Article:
Making friends at the U of A

Looking to expand your social circle and make some new friends? Graduate student Jeremy has a couple of ideas that might help you out!



YouAlberta is written by students for students.

Jeremy (he/him) is in his final year of a MA in Communications and Technology (MACT) at the U of A. When he's not writing a paper or reading a book, you can find him on some of Edmonton's river valley trails, or trying to get sendy on his skis.

There are plenty of good reasons to want to make friends; maybe you’re bored or lonely, you want people to study with or to work out with. Maybe you’ve always had a dream of dressing up in a two-part horse costume and none of your current friends want to do it with you. The reasons can be your own. So how do you do it? There’s no magic answer, but a warning: you’re probably going to have to put yourself out there a bit, which might feel a bit uncomfortable depending on your disposition. But don’t worry, once you get over the initial awkward parts, you’ll likely be glad you took the risk.

First, I have three general pieces of advice for someone who wants to make new friends. These aren’t universal, but they’ve worked for me and might work for you as well:

    1. This might be uncomfortable, but that’s like a lot of things in life. Talking to someone new can be stressful, but let’s be honest, it won’t be that bad, so take the initiative and reach out.
    2. Start small, and work your way up. Personally, I’d be a little weirded out if someone I’ve never met before came up and said to me: “Hey, want to be my new best friend?”. But, if I had been saying hello and chatting to someone in an 11 a.m. class three days per week, and then they asked, “Want to eat lunch together today?” I’d totally be down if it worked with my schedule.
    3. Accept that everything won’t work out, and that’s okay. Everyone isn’t cut out to be friends with each other, and that’s part of what makes good friends so special. You’ll probably meet a lot of people in life who you don’t want to be friends with, and they might not want to be friends with you. But don’t get discouraged and keep trying because some of these friendships will happen and work out.

I’ve compiled a few ideas and opportunities around the U of A that might help you out. These aren’t the only options, but I feel they’re a pretty good place to start or at least to start brainstorming if they aren’t right for you:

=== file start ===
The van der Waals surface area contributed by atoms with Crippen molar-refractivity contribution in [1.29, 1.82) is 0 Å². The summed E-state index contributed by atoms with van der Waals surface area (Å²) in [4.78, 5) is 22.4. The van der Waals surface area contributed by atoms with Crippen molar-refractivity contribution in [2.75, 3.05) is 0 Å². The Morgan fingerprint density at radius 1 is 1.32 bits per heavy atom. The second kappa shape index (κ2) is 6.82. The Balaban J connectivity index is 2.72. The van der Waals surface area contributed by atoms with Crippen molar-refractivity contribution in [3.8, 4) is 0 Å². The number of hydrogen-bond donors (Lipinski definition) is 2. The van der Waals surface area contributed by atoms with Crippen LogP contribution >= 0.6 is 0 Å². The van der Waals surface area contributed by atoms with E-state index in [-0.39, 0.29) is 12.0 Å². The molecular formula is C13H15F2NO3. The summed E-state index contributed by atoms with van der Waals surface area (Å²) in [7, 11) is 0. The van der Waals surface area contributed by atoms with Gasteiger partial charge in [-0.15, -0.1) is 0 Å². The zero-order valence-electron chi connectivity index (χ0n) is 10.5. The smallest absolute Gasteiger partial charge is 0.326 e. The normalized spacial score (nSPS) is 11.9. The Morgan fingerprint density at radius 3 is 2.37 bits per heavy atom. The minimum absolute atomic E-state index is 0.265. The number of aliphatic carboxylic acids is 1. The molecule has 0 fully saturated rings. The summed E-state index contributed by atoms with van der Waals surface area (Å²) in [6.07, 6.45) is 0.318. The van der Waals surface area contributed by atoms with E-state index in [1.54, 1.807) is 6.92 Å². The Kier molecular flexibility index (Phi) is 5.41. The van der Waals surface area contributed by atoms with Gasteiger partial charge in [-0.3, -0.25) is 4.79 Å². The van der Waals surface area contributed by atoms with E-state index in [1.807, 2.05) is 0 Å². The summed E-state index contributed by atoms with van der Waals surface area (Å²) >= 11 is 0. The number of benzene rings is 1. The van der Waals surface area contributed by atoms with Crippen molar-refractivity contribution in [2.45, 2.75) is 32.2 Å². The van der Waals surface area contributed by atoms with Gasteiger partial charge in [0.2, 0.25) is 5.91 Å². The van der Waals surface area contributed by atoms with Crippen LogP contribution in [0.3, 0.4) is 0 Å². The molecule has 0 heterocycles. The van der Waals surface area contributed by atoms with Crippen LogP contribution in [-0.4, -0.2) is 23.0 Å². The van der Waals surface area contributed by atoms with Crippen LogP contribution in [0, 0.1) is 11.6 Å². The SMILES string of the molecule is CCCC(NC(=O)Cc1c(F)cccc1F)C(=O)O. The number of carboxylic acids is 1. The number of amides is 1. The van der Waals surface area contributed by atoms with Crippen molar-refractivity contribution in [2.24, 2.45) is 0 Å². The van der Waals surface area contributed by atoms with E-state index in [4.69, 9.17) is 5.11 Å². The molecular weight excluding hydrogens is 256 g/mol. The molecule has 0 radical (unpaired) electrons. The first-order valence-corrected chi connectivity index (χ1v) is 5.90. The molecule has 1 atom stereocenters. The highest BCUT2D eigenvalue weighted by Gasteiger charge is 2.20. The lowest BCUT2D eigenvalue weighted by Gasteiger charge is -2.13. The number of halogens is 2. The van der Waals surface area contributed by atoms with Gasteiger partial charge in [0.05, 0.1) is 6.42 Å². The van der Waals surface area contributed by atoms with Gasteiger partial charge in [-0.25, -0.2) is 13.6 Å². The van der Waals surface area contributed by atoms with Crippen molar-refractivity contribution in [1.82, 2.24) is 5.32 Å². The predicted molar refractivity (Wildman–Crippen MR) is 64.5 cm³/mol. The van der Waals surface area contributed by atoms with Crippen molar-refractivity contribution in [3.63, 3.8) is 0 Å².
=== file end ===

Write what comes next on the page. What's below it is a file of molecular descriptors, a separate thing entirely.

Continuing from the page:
Say hello to someone in one of your classes, and maybe invite them to do something together.

You’ll see each other a lot during a term, and you’ve got shared deadlines, maybe you’re in the same program and you might even be in more than one course together. So start by saying hello, and if that goes well, maybe you want to get together at a library on campus and study together for an exam.

Sign up for a program through Campus Community Recreation.

CCR has a huge breadth of offerings, from judo to dance to playing Settlers of Catan. You can sign up for a course or participate in drop-in opportunities either with existing friends or alone (and I bet if you go on your own, you’ll find people who also want to make new friends).

Sign up for a tea time with Unitea.

I just wrote an article about what you can expect at Unitea, so I might be a little biased, but I think it’s a great way to meet someone new or practice your conversation skills and get used to meeting new people.

Join a student club or group

There are hundreds of student groups and clubs at the U of A. By signing up for one (or more than one), you’ll immediately find a group of people who do things together and have at least one shared interest (that club). From Bhangra Dance to Toastmasters to the Art Club, there are a lot of options.

Get involved by volunteering

The U of A Students’ Union has a volunteer opportunity registry, and you could also consider getting involved with a faculty or department association at the university. This is a cool way to do some good, contribute to the U of A (or wider) community and meet new people.

Go to an event on campus

One of the best things about the U of A (in my opinion) is all the events going on around the campuses throughout the year. Often, when you go to events, you’ll meet people who are interested in the same thing (that’s why they came to the event); there might even be more shared interests. So check out the events hub and see what’s going on!

This list is by no means exhaustive, so mix it up! It’s important to remember that while making friends seems to come naturally to some people, it isn’t easy for a lot of us, but with persistence and determination, it should get easier. If you are feeling down and lonely, it isn’t your fault, and I would suggest looking at U of A mental health resources or reaching out to the SU Peer Support Centre if you need help.